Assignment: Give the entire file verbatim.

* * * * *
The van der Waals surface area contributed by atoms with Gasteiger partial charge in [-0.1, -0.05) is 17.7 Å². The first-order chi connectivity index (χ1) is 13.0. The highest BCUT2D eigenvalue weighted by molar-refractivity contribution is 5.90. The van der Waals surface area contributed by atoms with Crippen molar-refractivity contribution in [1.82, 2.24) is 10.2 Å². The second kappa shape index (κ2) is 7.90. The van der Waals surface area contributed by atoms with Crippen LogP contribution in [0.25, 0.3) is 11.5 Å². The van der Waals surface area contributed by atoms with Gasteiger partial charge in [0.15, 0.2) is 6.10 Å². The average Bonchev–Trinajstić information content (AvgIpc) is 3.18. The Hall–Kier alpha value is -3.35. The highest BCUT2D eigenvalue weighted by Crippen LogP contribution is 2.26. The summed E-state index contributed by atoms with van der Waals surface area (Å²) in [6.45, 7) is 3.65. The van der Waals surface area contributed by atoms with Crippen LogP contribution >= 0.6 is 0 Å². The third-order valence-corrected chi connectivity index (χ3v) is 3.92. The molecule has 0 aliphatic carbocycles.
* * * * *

The van der Waals surface area contributed by atoms with Gasteiger partial charge in [-0.1, -0.05) is 17.7 Å². The first-order chi connectivity index (χ1) is 13.0. The highest BCUT2D eigenvalue weighted by molar-refractivity contribution is 5.90. The van der Waals surface area contributed by atoms with Crippen molar-refractivity contribution in [1.82, 2.24) is 10.2 Å². The second kappa shape index (κ2) is 7.90. The van der Waals surface area contributed by atoms with Crippen LogP contribution in [0.25, 0.3) is 11.5 Å². The van der Waals surface area contributed by atoms with Gasteiger partial charge in [0.15, 0.2) is 6.10 Å². The average Bonchev–Trinajstić information content (AvgIpc) is 3.18. The Hall–Kier alpha value is -3.35. The highest BCUT2D eigenvalue weighted by Crippen LogP contribution is 2.26. The summed E-state index contributed by atoms with van der Waals surface area (Å²) in [6.45, 7) is 3.65. The van der Waals surface area contributed by atoms with Crippen LogP contribution >= 0.6 is 0 Å². The third-order valence-corrected chi connectivity index (χ3v) is 3.92. The molecule has 0 aliphatic carbocycles.